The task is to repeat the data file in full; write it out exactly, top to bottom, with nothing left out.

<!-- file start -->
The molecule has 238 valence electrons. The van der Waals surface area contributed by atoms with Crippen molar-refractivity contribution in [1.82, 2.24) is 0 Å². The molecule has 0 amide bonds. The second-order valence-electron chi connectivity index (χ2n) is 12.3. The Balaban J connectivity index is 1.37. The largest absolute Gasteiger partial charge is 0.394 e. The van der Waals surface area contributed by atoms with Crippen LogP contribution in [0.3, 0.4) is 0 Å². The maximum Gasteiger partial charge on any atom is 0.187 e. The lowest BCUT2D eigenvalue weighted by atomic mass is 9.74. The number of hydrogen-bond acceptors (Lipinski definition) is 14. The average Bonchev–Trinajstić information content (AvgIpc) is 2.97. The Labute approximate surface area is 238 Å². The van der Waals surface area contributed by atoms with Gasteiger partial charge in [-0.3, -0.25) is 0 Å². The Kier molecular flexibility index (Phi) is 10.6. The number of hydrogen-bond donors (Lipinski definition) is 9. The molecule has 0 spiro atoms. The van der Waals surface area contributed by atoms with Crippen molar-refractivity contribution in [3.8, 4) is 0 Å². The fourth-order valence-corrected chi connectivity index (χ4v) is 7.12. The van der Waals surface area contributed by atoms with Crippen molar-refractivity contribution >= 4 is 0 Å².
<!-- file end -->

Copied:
The molecule has 238 valence electrons. The van der Waals surface area contributed by atoms with Crippen molar-refractivity contribution in [1.82, 2.24) is 0 Å². The molecule has 0 amide bonds. The second-order valence-electron chi connectivity index (χ2n) is 12.3. The Balaban J connectivity index is 1.37. The largest absolute Gasteiger partial charge is 0.394 e. The van der Waals surface area contributed by atoms with Crippen LogP contribution in [0.3, 0.4) is 0 Å². The maximum Gasteiger partial charge on any atom is 0.187 e. The lowest BCUT2D eigenvalue weighted by atomic mass is 9.74. The number of hydrogen-bond acceptors (Lipinski definition) is 14. The average Bonchev–Trinajstić information content (AvgIpc) is 2.97. The Labute approximate surface area is 238 Å². The van der Waals surface area contributed by atoms with Gasteiger partial charge in [-0.3, -0.25) is 0 Å². The Kier molecular flexibility index (Phi) is 10.6. The number of hydrogen-bond donors (Lipinski definition) is 9. The molecule has 0 spiro atoms. The van der Waals surface area contributed by atoms with Crippen molar-refractivity contribution in [3.8, 4) is 0 Å². The fourth-order valence-corrected chi connectivity index (χ4v) is 7.12. The van der Waals surface area contributed by atoms with Crippen molar-refractivity contribution >= 4 is 0 Å².